Following the success of the movie, John Wayne was invited to place his footprints in cement outside Grauman's Chinese Theater. As part of the event, actual black sand from Iwo Jima was flown to Hollywood and mixed into the cement in which The Duke left his footprints and "fist print".

      Kirk Douglas was originally cast as Sergeant Stryker.

      John Wayne almost turned the film down at first, since at 42 he was rather old for the part and because he felt the American public had had enough of war films.

      According to the book New Zealand Film by Helen Martin and Sam Edwards, "During the early sections of the film, the R&R camp at Paekakariki in the lower half of the North Island [of New Zealand] was the setting for the meeting and bonding sequences prior to departing for battle. The same camp is the focus of the reminiscences of one of the women who contributed to Gaylene Preston's documentary War Stories [See: War Stories (1995)].

      Apparently, this movie has the first ever recorded use of the phrase "lock and load", said by John Wayne. "Lock and load" is a military command meaning to apply a weapon's safety catch, and then load it with ammunition. The expression was used once in this film for this meaning and once as a metaphor to get drunk, as in get loaded.

      This movie's credits state the following historical note: "The first American flag was raised on Mount Suribachi by the late Sgt. Ernest I. Thomas, Jr., U.S.M.C. on the morning of February 23, 1945."

      Two thousand United States Marines appeared as extras in this movie according to an article in The Los Angeles Daily News.

      The New York Times reported that location filming for this movie was shot at Camp Del March; El Toro Marine Air Station, Southern California and at Marine Corps Base Camp Pendleton, Southern California.

      Many of the battle scenes in this movie were taken from actual combat "footage taken at the actual fighting at Tarawa and Iwo Jima" according to a review in Variety.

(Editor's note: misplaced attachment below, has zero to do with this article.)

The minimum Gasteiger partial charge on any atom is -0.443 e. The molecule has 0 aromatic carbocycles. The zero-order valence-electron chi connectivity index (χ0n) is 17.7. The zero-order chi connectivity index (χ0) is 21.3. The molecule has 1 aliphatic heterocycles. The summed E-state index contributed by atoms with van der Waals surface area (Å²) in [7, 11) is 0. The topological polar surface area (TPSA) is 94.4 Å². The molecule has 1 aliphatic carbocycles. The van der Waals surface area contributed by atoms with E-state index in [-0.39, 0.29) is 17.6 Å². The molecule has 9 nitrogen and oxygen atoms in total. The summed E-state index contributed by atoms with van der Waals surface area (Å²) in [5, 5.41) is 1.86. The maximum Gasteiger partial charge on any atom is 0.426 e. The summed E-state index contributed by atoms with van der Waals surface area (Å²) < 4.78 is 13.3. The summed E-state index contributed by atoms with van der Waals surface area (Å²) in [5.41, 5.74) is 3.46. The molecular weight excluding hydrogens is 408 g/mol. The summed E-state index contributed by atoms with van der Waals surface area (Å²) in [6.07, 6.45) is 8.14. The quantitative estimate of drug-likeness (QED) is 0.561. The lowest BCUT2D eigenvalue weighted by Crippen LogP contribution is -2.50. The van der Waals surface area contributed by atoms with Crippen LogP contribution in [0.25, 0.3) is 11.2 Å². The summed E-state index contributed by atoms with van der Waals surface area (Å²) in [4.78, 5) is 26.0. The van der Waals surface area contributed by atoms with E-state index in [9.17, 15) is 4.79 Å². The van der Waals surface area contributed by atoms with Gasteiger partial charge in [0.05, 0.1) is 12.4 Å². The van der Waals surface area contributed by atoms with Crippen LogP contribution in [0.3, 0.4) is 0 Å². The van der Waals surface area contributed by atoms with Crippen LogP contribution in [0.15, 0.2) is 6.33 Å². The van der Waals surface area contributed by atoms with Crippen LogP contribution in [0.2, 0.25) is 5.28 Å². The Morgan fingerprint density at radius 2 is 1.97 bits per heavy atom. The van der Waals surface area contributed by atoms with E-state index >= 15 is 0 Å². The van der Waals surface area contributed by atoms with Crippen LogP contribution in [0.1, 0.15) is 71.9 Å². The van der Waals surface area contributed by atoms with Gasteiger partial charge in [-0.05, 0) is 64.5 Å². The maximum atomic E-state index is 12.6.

Apparently, according to The New York Times, script approval was made by the US Marine Corps.

      A number of actual military personnel portrayed themselves in this movie. These included Retired Lieutenant General Holland M. Smith who was the 5th Amphibious Corps Wartime Commander and also acted as a technical advisor to the film; Colonel David M. Shoup USMC who received the Congressional Medal of Honor; Captain Harold G. Schrier USMC who commanded the Marines at the Suribachi slopes; Lieutenant Colonel H.P. Crowe USMC who was a Battalion Commander at Tarawa; Pfc Rene A. Gagnon; Pfc Ira H. Hayes and PM 3/c John H. Bradley.

      The New York Times reported on 5 February 1950 that the Republic Pictures Studio once developed a sequel to this movie entitled Devil Birds also to again star John Wayne but alas the sequel did not eventuate.

      A made-for-television documentary about the making of this movie was made forty-four years after this movie was made, entitled The Making of 'Sands of Iwo Jima' (1993) (V). It featured interviews with still living cast members.

      The title "Sands of Iwo Jima" was once seen by this movie's producer Edmund Grainger in a newspaper story. Alas, Grainger thought of the famous American flag raising at Mount Suribachi. He then went off and wrote a treatment with this title and an ending being the famous flag raising scene. Grainger wished the movie would be successful at the box-office as well as accurate representation of the US Marine Corps' valour on celluloid. He also wanted the movie to have an influence on the public's attitude towards the US Marines as at the time the Marines were in fight for survival and needed more financing.

      Special effects work on this movie included lampblack and oil covered sand to look like the volcanic ash of a Pacific island as well as gun emplacements, palm trees, and pillboxes all made of plaster.

      Due to the assistance of the US Marines, producer Edmund Grainger and director Allan Dwan were able to keep the production budget for this movie to around the US $1 million mark.

      This movie utilized actual original black-and-white newsreel footage. This material is edited into this movie's combat scenes.